I mean. Sorry."
"Why the hell
hot? Nobody else is here."
"This is a
scenic overlook. There are no picnic facilities—water, plumbing, garbage
the man said, nodding to the forest beyond the road, "there's about 10
million acres of those woods. I guess we'll make out O.K. We're used to
to move," repeated Hardin. "If everybody used the area for picnicking
or camping, it would be," the ranger paused delicately, "it would be an
unsanitary mess in a day or so. You'll have to move now."
O.K.," the man surrendered with little grace. Slowly he and his family
began to repack. Hardin drove on up the highway but at the first wide place in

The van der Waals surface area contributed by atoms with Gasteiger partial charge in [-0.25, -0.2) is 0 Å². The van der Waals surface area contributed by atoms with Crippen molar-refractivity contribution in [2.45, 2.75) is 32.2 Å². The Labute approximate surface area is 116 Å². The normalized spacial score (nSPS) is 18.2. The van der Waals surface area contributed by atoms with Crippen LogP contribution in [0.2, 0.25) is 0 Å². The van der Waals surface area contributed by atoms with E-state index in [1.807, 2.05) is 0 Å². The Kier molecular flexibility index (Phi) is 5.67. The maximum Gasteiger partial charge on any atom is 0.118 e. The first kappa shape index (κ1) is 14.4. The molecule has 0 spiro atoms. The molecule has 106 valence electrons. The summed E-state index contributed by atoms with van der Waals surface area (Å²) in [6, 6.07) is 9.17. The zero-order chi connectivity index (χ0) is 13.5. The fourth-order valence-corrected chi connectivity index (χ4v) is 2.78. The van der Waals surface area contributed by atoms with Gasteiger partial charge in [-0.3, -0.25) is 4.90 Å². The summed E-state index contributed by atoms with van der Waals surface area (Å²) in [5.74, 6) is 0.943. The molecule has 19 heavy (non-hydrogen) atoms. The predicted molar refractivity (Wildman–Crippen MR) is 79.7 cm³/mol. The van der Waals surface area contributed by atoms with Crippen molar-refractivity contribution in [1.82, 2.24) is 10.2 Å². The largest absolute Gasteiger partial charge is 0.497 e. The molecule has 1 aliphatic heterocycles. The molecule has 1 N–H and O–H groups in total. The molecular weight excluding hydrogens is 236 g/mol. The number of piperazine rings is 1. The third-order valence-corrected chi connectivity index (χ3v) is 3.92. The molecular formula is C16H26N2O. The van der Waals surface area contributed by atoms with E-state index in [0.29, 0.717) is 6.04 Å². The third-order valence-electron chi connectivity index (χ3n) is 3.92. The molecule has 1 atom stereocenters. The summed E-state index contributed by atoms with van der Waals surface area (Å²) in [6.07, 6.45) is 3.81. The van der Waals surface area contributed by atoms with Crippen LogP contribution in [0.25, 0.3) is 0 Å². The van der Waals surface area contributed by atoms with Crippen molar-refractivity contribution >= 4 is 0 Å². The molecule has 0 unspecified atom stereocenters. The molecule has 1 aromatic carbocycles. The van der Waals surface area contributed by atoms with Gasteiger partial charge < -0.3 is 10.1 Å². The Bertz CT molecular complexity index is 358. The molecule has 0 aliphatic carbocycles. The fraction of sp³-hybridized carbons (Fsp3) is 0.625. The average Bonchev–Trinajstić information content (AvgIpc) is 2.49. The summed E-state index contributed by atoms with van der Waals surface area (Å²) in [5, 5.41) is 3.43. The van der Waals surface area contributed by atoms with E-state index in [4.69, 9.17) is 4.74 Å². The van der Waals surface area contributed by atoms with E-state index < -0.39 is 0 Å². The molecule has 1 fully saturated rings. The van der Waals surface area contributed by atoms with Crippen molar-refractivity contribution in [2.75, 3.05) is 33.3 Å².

the road swung around and returned to the scenic overlook. The family was
continuing its picnic.
but you're going to have to move now," Hardin said, his words having about
the same ring as an anti-bear pick handle tapped on a stone.
The family began
to pack a second time but somewhat more seriously than before. Hardin purposely
remained parked in the area until they left. "You know," said the
ranger, "we keep one man on the back-country trails. That's the job we all
back there and you see nice country, but mostly when you do meet people they
are happy—no problems. If we had our way we'd all be out in the woods,
but," Hardin said with sort of a back-to-reality grimace, "it wouldn't
make any sense for all the rangers to be in the back country and all the
visitors down here."